Now thankfully, with our different schedules and my older one being more independent in daily life skills it’s possible to eat our family dinners. I consider it a beautiful time, sitting down at the table and each of us enjoying food. I make sure I don’t force and only encourage my kids to try everything. I enjoy watching my little one as she devours her favorite food on her plate and mimics our gestures by tasting everything and even trying to serve herself with her little hands. That is my joy. Once I have introduced a variety of foods to my children, I get to learn what their likes and dislikes are. I make sure to have at least one food that each child likes at the table. This way it makes the child feel comfortable and willing to try other foods at the table. For example, today my older one enjoyed her whole-wheat naan, and my little one enjoyed poking a little fork into the diced mango and grapes. I did encourage them to try the Indian lentils or “dal”. Sitting together at mealtime not only teaches the children table manners but also makes eating a meal more enjoyable. There is a lot of research showing the importance of family meals. It brings closeness and stability to the family and children’s lives. It has also been found that kids snack healthier and teenagers stay away from negative lifestyle habits.
Once I feel we are not really doing our family dinners or very little of it, I try to set a goal to make sure we have atleast 1 to 3 per week. Here are a few references that show the documented research on family meal time.
My oldest, came home from school today and declares “Mommy, I tried egg today!”
That called for a celebration for me! Why? My oldest, specifically with certain foods, had refused to eat eggs since she was 2 years. Now after almost 4 years, she decided to try egg on the school lunch tray.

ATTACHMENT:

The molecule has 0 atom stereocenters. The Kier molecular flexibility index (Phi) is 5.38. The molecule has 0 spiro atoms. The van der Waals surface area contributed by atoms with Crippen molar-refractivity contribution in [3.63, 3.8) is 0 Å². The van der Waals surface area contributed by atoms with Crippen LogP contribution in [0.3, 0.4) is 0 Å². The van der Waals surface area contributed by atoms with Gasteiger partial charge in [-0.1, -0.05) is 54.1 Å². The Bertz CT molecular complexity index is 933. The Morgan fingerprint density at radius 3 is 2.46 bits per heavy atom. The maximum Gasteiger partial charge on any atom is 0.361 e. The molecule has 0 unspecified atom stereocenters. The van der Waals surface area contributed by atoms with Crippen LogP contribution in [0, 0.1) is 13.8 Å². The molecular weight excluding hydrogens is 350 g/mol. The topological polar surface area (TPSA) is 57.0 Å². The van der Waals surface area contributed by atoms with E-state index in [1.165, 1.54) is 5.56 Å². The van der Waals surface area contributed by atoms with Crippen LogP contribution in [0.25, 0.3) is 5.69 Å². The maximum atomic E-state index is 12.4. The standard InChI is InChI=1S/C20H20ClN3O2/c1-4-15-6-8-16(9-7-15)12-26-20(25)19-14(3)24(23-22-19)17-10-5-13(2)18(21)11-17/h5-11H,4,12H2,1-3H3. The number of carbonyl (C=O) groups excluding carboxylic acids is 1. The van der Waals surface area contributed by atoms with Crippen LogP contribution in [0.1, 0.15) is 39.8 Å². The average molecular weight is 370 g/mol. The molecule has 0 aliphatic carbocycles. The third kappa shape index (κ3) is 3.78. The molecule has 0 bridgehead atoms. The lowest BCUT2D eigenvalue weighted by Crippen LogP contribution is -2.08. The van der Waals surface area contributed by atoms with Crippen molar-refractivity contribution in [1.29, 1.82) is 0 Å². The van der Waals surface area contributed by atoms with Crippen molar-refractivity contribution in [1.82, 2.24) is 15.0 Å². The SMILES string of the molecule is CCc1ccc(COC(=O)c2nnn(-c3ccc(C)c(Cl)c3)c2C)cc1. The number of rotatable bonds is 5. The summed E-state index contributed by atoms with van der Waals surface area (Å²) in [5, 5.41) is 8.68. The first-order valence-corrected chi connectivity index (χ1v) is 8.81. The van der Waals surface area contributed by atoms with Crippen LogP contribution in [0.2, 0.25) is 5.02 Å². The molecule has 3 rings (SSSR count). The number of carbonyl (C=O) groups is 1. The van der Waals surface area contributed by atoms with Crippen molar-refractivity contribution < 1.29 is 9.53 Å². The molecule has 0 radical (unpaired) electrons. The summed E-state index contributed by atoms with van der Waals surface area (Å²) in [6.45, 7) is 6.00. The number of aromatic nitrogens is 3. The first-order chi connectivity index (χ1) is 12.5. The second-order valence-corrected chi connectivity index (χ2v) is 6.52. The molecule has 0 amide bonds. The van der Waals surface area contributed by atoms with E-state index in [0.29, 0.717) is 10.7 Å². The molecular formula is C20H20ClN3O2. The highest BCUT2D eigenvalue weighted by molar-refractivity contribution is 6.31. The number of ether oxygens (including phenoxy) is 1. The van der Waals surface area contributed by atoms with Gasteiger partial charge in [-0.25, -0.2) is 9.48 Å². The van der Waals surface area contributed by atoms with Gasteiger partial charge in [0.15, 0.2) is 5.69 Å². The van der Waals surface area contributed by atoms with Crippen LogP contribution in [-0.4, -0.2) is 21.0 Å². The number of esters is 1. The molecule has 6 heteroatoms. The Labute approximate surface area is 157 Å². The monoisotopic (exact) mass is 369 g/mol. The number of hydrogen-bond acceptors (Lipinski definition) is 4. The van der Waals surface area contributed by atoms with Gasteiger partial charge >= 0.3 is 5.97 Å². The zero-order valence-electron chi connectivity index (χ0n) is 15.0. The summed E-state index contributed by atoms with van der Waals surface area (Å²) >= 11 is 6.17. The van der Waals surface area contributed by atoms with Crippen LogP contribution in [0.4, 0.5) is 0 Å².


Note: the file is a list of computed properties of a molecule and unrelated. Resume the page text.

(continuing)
I was happy to see that my trust in all the recommendations based on research does hold true even for my pickiest child! I had to learn not to force her into eating any eggs, but only made sure she saw her parents/family eating it in front of her.
I would set it on the table but never forced her to eat. If we were eating eggs for breakfast, I’d make sure she does eat it in her own way. I would make puddings that were made out of egg yolks.
She mentioned, “Ms. C, my teacher said eggs are good for me.” I felt happy but also confused as to why after so many years of telling her this she never tried it? She loves her teacher and looks up to her. This situation sounded to me like what is called “hero worship.” This is usually seen within a younger sibling who considers their older sibling as a hero and follows their older sibling around everywhere. Maybe she considers her teacher a hero. I could ask Mrs. C to encourage my child to try anything that is the color “green”. I hope my oldest eats more vegetables and maybe after seeing it on her school lunch trays everyday as well as at home and she will one day build up the courage or just merely feel like trying it on her own!